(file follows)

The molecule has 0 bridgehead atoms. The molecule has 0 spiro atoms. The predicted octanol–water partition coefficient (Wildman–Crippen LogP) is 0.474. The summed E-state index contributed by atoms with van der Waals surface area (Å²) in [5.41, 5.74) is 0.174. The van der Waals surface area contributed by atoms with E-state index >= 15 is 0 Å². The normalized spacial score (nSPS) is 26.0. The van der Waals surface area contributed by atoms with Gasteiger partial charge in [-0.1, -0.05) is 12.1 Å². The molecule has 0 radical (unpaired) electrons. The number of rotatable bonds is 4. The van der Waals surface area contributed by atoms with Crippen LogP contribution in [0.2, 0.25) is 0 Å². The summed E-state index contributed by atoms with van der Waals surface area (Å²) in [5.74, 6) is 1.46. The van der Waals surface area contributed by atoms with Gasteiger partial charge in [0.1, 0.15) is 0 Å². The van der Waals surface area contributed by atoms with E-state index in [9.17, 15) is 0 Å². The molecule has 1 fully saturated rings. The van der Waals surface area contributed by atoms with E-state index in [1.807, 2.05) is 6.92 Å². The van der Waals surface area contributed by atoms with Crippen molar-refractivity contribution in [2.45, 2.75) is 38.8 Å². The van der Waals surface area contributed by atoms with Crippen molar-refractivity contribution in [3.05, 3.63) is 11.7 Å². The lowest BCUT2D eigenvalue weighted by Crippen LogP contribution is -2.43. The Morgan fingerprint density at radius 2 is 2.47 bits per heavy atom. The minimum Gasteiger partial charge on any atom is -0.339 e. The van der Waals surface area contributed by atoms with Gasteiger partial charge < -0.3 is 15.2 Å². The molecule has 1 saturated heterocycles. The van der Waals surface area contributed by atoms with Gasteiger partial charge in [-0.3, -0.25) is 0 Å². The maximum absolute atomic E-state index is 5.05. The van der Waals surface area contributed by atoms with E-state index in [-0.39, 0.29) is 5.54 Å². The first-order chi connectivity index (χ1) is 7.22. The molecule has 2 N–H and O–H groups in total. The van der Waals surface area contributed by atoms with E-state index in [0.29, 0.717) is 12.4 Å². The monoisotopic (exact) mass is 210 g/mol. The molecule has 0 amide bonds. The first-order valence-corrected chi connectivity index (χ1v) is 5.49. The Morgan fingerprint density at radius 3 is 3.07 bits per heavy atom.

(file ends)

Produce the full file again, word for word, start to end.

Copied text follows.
The molecule has 0 bridgehead atoms. The molecule has 0 spiro atoms. The predicted octanol–water partition coefficient (Wildman–Crippen LogP) is 0.474. The summed E-state index contributed by atoms with van der Waals surface area (Å²) in [5.41, 5.74) is 0.174. The van der Waals surface area contributed by atoms with E-state index >= 15 is 0 Å². The normalized spacial score (nSPS) is 26.0. The van der Waals surface area contributed by atoms with Gasteiger partial charge in [-0.1, -0.05) is 12.1 Å². The molecule has 0 radical (unpaired) electrons. The number of rotatable bonds is 4. The van der Waals surface area contributed by atoms with Crippen LogP contribution in [0.2, 0.25) is 0 Å². The summed E-state index contributed by atoms with van der Waals surface area (Å²) in [5.74, 6) is 1.46. The van der Waals surface area contributed by atoms with Gasteiger partial charge in [0.1, 0.15) is 0 Å². The van der Waals surface area contributed by atoms with E-state index in [9.17, 15) is 0 Å². The molecule has 1 fully saturated rings. The van der Waals surface area contributed by atoms with E-state index in [1.807, 2.05) is 6.92 Å². The van der Waals surface area contributed by atoms with Crippen molar-refractivity contribution in [2.45, 2.75) is 38.8 Å². The van der Waals surface area contributed by atoms with Crippen molar-refractivity contribution in [3.05, 3.63) is 11.7 Å². The lowest BCUT2D eigenvalue weighted by Crippen LogP contribution is -2.43. The Morgan fingerprint density at radius 2 is 2.47 bits per heavy atom. The minimum Gasteiger partial charge on any atom is -0.339 e. The van der Waals surface area contributed by atoms with Gasteiger partial charge < -0.3 is 15.2 Å². The molecule has 1 saturated heterocycles. The van der Waals surface area contributed by atoms with Gasteiger partial charge in [-0.3, -0.25) is 0 Å². The maximum absolute atomic E-state index is 5.05. The van der Waals surface area contributed by atoms with E-state index in [-0.39, 0.29) is 5.54 Å². The first-order chi connectivity index (χ1) is 7.22. The molecule has 2 N–H and O–H groups in total. The van der Waals surface area contributed by atoms with E-state index in [0.29, 0.717) is 12.4 Å². The monoisotopic (exact) mass is 210 g/mol. The molecule has 0 amide bonds. The first-order valence-corrected chi connectivity index (χ1v) is 5.49. The Morgan fingerprint density at radius 3 is 3.07 bits per heavy atom.